Kentucky, last night, was the most recent team to experience the Crimson Tide's suffocating defensive pressure, as Alabama upset the No. 12 Wildcats.
Kentucky shot just 38 percent from the floor (normally 47 percent) and 33 percent from beyond the arc (normally 42 percent) and was held 14 points below its league-leading scoring average of 80 points.
Junior forward JaMychal Green (pictured) not only leads the team in scoring but is also tops in rebounds and blocks. His physical presence in the lane leads other teams to consider their options.
The Crimson Tide do a great job of limiting good looks and challenging the shot on the perimeter, only allowing their opponents to shoot a paltry 29.5 percent from three-point range.
With last night's upset, Alabama (11-7, 3-1) is still right in the thick of the SEC race. Their defense will be what makes a difference in many of their upcoming contests.
2. Nebraska Cornhuskers
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Opponents' FG Percentage: 35.1
When people check out the box scores and wonder how Nebraska is winning, the answer is defense.
Not only have the Cornhuskers only allowed their opponents to shoot barely above 35 percent, but they also limit their scoring to a measly 55.5 points per game (No. 3 in the nation).
Nebraska's style of defense isn't going to get the Huskers on SportsCenter very often. They don't block that many shots (4.2 bpg), and they don't steal the ball too often (6.6 spg).
What Doc Sadler's squad does very well is play hard-nosed, good-positioned defense that applies consistent pressure from the opening tip until the final buzzer.
The Cornhuskers (14-4, 2-2) limit their opponents to 28.6 percent shooting from beyond the arc.
Jorge Brian Diaz (pictured), a 6'11" sophomore center from Puerto Rico, clogs the middle and makes it difficult for anyone to get anything done inside.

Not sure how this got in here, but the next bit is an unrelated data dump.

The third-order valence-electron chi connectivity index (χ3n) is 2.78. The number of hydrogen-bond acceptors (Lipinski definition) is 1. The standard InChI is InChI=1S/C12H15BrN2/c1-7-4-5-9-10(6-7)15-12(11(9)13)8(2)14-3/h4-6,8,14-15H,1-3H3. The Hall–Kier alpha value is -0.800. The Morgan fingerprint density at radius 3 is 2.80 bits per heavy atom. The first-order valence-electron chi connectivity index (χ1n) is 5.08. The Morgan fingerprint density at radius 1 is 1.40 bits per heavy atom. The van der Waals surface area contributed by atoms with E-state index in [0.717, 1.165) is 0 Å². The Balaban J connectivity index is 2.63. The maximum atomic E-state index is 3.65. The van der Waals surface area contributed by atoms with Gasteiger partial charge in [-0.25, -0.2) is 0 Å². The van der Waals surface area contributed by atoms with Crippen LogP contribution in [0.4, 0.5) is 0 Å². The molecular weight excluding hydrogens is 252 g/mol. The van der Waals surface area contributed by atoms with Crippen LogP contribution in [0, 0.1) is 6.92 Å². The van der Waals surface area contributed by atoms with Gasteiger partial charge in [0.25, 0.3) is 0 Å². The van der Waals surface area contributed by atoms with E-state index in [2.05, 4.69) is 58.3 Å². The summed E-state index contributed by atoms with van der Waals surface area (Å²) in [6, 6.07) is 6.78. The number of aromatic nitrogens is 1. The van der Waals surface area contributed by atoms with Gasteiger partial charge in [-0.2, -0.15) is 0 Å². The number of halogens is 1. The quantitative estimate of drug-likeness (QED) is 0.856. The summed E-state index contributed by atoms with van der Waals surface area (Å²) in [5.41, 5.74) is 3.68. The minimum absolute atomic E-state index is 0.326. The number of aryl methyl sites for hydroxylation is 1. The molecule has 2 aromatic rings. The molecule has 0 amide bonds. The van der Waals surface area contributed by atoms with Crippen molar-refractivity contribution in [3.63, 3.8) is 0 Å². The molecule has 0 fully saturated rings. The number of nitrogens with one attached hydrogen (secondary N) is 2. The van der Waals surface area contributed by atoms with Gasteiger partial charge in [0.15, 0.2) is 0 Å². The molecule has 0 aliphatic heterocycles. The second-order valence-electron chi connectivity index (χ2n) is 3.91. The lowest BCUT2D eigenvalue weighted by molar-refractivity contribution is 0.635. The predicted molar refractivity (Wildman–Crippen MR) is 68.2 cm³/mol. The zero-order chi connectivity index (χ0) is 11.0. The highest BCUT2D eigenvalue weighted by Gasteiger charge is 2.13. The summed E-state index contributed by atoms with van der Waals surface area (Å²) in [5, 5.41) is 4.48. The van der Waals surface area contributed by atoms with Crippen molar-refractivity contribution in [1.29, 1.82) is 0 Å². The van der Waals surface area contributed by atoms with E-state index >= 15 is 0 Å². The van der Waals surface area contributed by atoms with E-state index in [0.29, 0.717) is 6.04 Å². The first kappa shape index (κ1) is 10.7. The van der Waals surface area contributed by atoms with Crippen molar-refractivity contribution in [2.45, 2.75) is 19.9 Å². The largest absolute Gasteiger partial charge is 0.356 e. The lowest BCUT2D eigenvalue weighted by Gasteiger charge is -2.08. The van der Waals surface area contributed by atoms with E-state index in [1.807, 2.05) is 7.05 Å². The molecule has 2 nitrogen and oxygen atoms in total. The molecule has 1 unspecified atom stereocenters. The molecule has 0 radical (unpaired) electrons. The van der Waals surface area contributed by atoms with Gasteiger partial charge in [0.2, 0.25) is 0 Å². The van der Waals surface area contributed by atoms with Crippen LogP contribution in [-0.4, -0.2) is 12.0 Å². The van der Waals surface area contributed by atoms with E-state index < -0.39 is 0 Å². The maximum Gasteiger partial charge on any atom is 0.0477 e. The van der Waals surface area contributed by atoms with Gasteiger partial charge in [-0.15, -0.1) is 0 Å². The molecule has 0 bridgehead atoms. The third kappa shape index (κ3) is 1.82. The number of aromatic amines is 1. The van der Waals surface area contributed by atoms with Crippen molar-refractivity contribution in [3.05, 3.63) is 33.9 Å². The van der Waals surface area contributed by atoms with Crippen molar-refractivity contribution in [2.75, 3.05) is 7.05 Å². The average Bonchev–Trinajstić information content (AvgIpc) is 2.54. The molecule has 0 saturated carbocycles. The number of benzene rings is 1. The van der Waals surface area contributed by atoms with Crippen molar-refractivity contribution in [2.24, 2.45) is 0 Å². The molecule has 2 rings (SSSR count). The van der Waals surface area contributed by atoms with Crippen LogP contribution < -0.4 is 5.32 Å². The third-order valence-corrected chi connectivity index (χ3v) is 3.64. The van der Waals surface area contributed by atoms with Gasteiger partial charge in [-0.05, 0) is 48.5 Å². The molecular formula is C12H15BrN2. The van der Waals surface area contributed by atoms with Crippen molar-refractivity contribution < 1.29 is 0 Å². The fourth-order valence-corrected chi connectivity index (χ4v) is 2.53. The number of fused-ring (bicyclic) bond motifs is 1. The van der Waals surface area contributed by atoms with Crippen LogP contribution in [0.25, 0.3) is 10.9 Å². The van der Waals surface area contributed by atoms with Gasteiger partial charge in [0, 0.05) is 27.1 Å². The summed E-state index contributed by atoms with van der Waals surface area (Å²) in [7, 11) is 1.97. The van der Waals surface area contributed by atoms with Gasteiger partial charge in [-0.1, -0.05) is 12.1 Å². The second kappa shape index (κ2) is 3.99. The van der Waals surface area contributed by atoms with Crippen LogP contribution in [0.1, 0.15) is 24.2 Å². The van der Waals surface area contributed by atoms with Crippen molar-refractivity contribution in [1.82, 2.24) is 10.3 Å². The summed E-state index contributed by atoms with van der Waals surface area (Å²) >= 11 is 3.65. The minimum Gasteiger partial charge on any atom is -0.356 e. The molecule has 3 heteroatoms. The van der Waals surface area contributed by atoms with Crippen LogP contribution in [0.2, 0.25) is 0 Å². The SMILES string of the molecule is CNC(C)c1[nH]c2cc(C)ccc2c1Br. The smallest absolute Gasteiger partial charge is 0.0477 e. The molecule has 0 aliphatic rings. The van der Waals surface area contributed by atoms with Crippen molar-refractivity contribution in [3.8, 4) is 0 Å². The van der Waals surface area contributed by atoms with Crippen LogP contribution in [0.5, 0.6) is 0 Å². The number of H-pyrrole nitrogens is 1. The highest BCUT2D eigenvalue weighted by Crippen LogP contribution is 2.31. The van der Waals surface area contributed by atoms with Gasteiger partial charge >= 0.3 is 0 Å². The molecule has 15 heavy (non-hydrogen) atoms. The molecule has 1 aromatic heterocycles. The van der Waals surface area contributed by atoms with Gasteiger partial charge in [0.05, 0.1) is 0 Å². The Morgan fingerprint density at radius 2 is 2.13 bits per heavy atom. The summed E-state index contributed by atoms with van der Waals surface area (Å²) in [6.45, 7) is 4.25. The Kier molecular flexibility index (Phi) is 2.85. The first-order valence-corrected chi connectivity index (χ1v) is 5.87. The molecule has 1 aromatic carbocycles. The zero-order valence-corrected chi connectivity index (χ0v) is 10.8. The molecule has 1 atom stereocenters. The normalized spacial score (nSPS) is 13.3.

1. Florida State Seminoles
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Opponents' FG Percentage: 35.0
The biggest upset of the 2010-11 season so far was pulled off by the Florida State Seminoles, beating the No. 1 Duke Blue Devils, 66-61.
It wasn't hard to figure out how Leonard Hamilton's squad did it...it's called defense.
FSU shut down Duke's high-powered offensive attack by holding the Blue Devils to 31.1 percent shooting, 31.4 percent three-point shooting and limiting them to 24 points under their season average.
This was not just one exceptional night of effort. The Seminoles are the best team at shutting their opponents' shooting in check in the nation.
Florida State limits its opponents to 28.9 percent shooting from beyond the arc.
They block 6.4 shots per game, No. 7 in the nation, and give up 61.4 points per game.
Stingy might even be an understatement.
Chris Singleton (pictured), an athletic 6'9" forward, not only tops the team in scoring (15.5 ppg) but also leads in rebounds (7.8 rpg) and steals (2.2 spg).
Florida State (13-5, 3-1) is currently in a four-way tie (with Duke, North Carolina and Boston College) for first place in the ACC.
For the Seminoles to stay in contention, their defense is going to be what carries them.